The talented young cellist, Olivia Cho, is making her Orpheum Theatre debut playing Saint-Saens “Cello Concerto No. 1” with VAMSO on Sunday, February 23rd at 2 p.m.
Playing with an orchestra can be a daunting challenge for any young performer, but Olivia Cho is handling it with a maturity beyond her years. “It was kind of scary at first, playing with a huge orchestra, but since there’s a conductor, I can just follow him, go with his speed, and know that everything will be fine,” she said. “When you play with piano, you can take more liberties than an orchestra because there are over a 100 people in VAMSO.”
Music is a family affair for Olivia. Her father teaches music at Prince of Wales Secondary School, her mother is a singer, and her sister plays violin. “My sister (two years older) helps me a lot,” she said. “She gives me a lot of confidence, and sometimes we practice on our own. She’ll play her violin part while I play the solo part.”
Even her father helps out. “Sometimes Dad accompanies us on the piano, so we’ll play as a piano trio,” she said. “And my mother was a singer and used to be a music teacher in Korea. She even went to Russia to study music. Our family is really musical.”
Most musicians learn to deal with some degree of nervousness before a concert, and some develop routines to help them stay calm and focused before a performance. “No matter what, before every performance, I do get nervous. I just try to concentrate on the music and it seems to make things easier,” she said. “I try not to eat too heavy, and a lot of the time I’ll eat a banana because that helps calm my nerves. My mom is with me before a lot of my performances and she helps warm my hands. It’s kind of weird but it helps.”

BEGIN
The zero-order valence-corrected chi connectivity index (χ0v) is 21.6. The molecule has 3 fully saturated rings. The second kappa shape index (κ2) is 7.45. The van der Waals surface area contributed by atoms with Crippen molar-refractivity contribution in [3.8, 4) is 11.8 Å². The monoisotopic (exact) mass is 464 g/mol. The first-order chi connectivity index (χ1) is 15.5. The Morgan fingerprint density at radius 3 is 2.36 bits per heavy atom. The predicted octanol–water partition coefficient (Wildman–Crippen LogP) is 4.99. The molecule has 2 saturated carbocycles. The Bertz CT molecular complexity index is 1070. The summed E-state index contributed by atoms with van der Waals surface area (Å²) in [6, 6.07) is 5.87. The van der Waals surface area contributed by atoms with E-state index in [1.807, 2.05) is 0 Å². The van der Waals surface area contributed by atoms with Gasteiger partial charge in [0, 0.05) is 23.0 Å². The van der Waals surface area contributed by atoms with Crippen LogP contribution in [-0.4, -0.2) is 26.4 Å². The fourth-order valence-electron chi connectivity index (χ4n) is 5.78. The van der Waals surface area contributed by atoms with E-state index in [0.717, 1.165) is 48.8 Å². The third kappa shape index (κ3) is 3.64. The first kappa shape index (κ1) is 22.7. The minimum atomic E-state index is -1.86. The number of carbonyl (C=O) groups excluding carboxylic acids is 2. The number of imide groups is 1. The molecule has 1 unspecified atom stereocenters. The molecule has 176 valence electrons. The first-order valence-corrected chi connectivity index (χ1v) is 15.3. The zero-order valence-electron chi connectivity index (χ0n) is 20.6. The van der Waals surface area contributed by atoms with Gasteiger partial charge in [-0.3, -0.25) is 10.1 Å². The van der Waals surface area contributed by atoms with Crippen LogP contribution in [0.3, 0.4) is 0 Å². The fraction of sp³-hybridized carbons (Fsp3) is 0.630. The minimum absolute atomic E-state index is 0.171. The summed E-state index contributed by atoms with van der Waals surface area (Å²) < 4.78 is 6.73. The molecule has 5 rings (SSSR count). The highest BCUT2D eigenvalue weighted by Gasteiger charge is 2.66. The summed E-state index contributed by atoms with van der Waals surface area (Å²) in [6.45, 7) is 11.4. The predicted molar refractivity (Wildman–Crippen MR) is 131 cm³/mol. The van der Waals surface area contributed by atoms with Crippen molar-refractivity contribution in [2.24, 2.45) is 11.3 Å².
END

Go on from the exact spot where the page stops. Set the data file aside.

To ease their nerves, some performers like to imagine playing to a hall of faceless strangers. Some performers take comfort in that, but not Olivia – she’d much rather be playing for friends and family. “Since it’s my first time playing with an orchestra, I definitely feel more comfortable playing with my friends. And also, my sister is in the orchestra so I can look to her for comfort”.
The “Concerto No. 1” by Camille Saint-Saens is structured as one continuous piece. There are no breaks in between movements and the last movement, Tempo Primo, is considered to be the most virtuosic part of the concerto. This last section also features a coda with new musical ideas. “The coda is my favourite part,” said Olivia. “ I just like the tune and then, how after all the dramatic parts, it dissolves into a happy ending.”
Tickets are available for purchase online until 5:00 pm on Saturday, February 22nd through the VAM website. General admission is $10, and $6 for students and seniors. After this time, tickets are only available for purchase from the Orpheum Theatre ‘Will Call’ window on Nelson Street.